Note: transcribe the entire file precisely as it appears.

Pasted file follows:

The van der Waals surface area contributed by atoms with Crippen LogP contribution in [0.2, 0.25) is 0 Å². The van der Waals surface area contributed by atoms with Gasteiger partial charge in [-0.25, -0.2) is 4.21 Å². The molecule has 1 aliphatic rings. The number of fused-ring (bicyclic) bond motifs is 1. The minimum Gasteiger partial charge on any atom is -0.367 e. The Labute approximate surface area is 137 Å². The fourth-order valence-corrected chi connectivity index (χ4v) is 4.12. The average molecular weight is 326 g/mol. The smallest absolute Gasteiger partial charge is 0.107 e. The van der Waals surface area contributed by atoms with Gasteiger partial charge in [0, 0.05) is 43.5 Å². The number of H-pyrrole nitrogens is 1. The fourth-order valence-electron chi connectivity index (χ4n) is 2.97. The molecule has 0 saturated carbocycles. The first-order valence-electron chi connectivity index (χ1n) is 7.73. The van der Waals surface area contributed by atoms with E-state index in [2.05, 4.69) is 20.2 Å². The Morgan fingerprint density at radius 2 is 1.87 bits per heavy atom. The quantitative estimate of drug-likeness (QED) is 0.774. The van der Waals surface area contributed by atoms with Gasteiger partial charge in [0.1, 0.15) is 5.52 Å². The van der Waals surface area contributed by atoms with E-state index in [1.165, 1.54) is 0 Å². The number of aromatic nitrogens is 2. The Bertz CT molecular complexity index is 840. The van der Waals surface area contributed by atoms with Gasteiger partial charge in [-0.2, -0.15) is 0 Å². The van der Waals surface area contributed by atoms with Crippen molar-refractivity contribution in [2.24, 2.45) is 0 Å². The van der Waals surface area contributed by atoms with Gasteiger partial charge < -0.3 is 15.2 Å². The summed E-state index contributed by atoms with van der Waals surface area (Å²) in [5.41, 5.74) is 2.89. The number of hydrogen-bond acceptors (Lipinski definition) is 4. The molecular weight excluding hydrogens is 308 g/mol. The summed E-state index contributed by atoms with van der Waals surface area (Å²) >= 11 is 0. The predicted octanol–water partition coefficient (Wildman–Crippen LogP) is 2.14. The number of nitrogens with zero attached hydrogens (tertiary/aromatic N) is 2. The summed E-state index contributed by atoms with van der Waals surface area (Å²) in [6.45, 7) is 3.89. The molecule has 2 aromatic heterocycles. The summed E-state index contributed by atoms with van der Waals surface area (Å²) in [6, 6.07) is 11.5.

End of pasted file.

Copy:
The van der Waals surface area contributed by atoms with Crippen LogP contribution in [0.2, 0.25) is 0 Å². The van der Waals surface area contributed by atoms with Gasteiger partial charge in [-0.25, -0.2) is 4.21 Å². The molecule has 1 aliphatic rings. The number of fused-ring (bicyclic) bond motifs is 1. The minimum Gasteiger partial charge on any atom is -0.367 e. The Labute approximate surface area is 137 Å². The fourth-order valence-corrected chi connectivity index (χ4v) is 4.12. The average molecular weight is 326 g/mol. The smallest absolute Gasteiger partial charge is 0.107 e. The van der Waals surface area contributed by atoms with Gasteiger partial charge in [0, 0.05) is 43.5 Å². The number of H-pyrrole nitrogens is 1. The fourth-order valence-electron chi connectivity index (χ4n) is 2.97. The molecule has 0 saturated carbocycles. The first-order valence-electron chi connectivity index (χ1n) is 7.73. The van der Waals surface area contributed by atoms with E-state index in [2.05, 4.69) is 20.2 Å². The Morgan fingerprint density at radius 2 is 1.87 bits per heavy atom. The quantitative estimate of drug-likeness (QED) is 0.774. The van der Waals surface area contributed by atoms with Gasteiger partial charge in [0.1, 0.15) is 5.52 Å². The van der Waals surface area contributed by atoms with E-state index in [1.165, 1.54) is 0 Å². The number of aromatic nitrogens is 2. The Bertz CT molecular complexity index is 840. The van der Waals surface area contributed by atoms with Gasteiger partial charge in [-0.2, -0.15) is 0 Å². The van der Waals surface area contributed by atoms with Crippen molar-refractivity contribution in [2.24, 2.45) is 0 Å². The van der Waals surface area contributed by atoms with Gasteiger partial charge < -0.3 is 15.2 Å². The summed E-state index contributed by atoms with van der Waals surface area (Å²) in [5.41, 5.74) is 2.89. The number of hydrogen-bond acceptors (Lipinski definition) is 4. The molecular weight excluding hydrogens is 308 g/mol. The summed E-state index contributed by atoms with van der Waals surface area (Å²) >= 11 is 0. The predicted octanol–water partition coefficient (Wildman–Crippen LogP) is 2.14. The number of nitrogens with zero attached hydrogens (tertiary/aromatic N) is 2. The summed E-state index contributed by atoms with van der Waals surface area (Å²) in [6.45, 7) is 3.89. The molecule has 2 aromatic heterocycles. The summed E-state index contributed by atoms with van der Waals surface area (Å²) in [6, 6.07) is 11.5.